In defense of the Priscilla book, I don't see how you can say there weren't some solid anecdotes in there that revealed a lot about Elvis. I haven't read the book since it came out but several stories have stayed with me. The book burning, Elvis' rage at "GI Blues", the Ricky Nelson comment, Elvis' infatuation with Valentino, the idea of remaking the obscure movie "The Way of the Flesh" with Vernon in the lead, Elvis' decision not to attend Priscilla's graduation because he feared taking away the spotlight from the kids. All of those are little things but they give you a glimpse of some of what Elvis was about.

When you're dealing in biography a book does not have to be well written or especially insightful to have a utilitarian value. And why do you complain about this book and let bodyguard books pass without comment.

Also, Dr. Carpenter instead of some silly quip how about defending your arguments?

Sun Jul 06, 2003 11:42 am

Elvis the corpse does not interest me in the slightest.



Amen to that.

Give me books/documentaries/presentations where Elvis does not drop dead on the bathroom floor for the big finale. In other words, don't focus on '70s/'77 Elvis. It's too damned depressing and shameful and sad and pathetic.

That's why Guralnick's 1st book, and the book by Webster, and the book by Oberst, and those by Ger Rijff are fun and enjoyable to read: Elvis is not portrayed as an addict or an @sshole or a corpse being sliced open for autopsy.

Sun Jul 06, 2003 11:45 am

likethebike wrote: ......... He lived a self-destructive lifestyle and died too young partially due to obesity and an unhealthy addiction to prescription drugs.


Correct, and in my view, only Elvis himself is to blame. Too often, others are quick to blame everyone else to varying degrees.

likethebike wrote: ............ What can be learned about his artistry, his instincts from an examination of the drugs that were in his body when he died?


The part in the Thompson & Cole book about holding Elvis' vocal cords in their hands was, however gruesome, ..................... quite a statement about the "man's" artistry and what it all comes down to - flesh and blood (in Elvis' own words).

There is also a lesson to be learned in the consequences of unprecedented fame & superstardom and the adverse side-effects (no pun intended) that they have on a human being. The book deals with the physical, ............. which stems from the "psychological." Any way you choose to slice it, it comes back to the The Man, his Music, his Artistry, ...... and his LIFE on all levels.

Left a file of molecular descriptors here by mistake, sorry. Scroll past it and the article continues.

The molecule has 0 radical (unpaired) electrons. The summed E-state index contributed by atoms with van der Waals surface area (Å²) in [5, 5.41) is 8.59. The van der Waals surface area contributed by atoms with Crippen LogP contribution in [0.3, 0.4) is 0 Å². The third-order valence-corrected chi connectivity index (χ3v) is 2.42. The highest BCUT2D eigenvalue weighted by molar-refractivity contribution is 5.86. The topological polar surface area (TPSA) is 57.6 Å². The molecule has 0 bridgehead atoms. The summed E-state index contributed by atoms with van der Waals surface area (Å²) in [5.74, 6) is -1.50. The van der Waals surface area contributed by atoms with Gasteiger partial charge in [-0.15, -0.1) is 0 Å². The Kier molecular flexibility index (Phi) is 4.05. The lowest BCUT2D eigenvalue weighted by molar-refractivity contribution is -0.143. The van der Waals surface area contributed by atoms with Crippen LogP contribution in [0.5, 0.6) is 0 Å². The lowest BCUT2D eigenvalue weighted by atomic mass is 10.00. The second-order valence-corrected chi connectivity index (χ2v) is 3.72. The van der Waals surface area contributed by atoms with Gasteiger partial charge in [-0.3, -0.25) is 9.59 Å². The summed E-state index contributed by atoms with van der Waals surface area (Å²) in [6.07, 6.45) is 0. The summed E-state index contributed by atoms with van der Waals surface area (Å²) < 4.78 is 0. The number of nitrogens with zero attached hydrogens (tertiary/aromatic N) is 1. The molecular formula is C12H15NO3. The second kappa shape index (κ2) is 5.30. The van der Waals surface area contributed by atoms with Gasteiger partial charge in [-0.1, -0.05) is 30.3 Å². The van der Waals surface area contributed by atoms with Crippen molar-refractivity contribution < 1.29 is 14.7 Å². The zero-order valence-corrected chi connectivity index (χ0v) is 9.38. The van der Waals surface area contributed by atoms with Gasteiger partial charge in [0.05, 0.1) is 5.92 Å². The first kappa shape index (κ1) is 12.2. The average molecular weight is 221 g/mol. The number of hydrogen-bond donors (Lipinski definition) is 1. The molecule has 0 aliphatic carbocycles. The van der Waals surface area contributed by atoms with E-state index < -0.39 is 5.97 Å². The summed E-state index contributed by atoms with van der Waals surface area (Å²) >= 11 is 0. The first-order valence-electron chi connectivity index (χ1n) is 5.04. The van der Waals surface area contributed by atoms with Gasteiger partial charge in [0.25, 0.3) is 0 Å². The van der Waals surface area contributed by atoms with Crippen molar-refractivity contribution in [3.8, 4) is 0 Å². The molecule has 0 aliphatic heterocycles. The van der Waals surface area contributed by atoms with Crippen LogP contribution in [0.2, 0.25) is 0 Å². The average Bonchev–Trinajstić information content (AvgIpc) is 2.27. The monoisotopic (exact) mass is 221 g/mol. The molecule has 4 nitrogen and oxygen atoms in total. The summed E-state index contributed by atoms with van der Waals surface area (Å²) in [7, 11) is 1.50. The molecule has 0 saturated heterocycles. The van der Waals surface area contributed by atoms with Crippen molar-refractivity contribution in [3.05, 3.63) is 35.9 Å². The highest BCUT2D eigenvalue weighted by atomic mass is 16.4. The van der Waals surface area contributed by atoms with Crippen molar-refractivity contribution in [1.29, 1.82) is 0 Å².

The brutal truth in the contents of the book undoubtedly does not sit well with some, but it is the truth - the reality.

likethebike wrote: ........... That there was a cover up is also not important.


We are indeed not even on the same wavelength. This is, simply, a ludicrous statement.

likethebike wrote: .......... It's an embarrassing way to die and Elvis was a prominent person.


I guess we all should just pretend it didn't happen that way, then.

likethebike wrote: ......... "Yes the bodyguards were right. He's a junkie"?


Elvis would have survived the infamous "bodyguard" book, had he chosen to face up to his problems and change his life. He didn't, and the "bodyguards" were right.

likethebike wrote: ....... Elvis the artist is endlessly fascinating to me. The person behind that art is also interesting but slightly less so. The icon and cultural hero also grab my interest. Elvis the corpse does not interest me in the slightest.


The person behind the art IS the art. The "icon" and "cultural hero" are part of the "MYTH" .......... the person is the "REALITY."


likethebike wrote: ........ In defense of the Priscilla book, I don't see how you can say there weren't some solid anecdotes in there that revealed a lot about Elvis. ........ All of those are little things but they give you a glimpse of some of what Elvis was about.


All books, hopefully, will offer some "glimpse" of what Elvis was about.

likethebike wrote: ....... When you're dealing in biography a book does not have to be well written or especially insightful to have a utilitarian value.


The topic of this particular THREAD is entitled "Essential (Elvis) Books", ................ "The Death of Elvis" is .................. sadly, Priscilla's isn't.

likethebike wrote: ........ Why do you complain about this book and let bodyguard books pass without comment.


I had no reason to comment about the "bodyguard" book until you just now brought it up. Now that you mention it, I would also add it to the list of "Essential" books (in terms of the unfortunate role it played in Elvis' life).


N8
... just a fan ....

Sun Jul 06, 2003 12:56 pm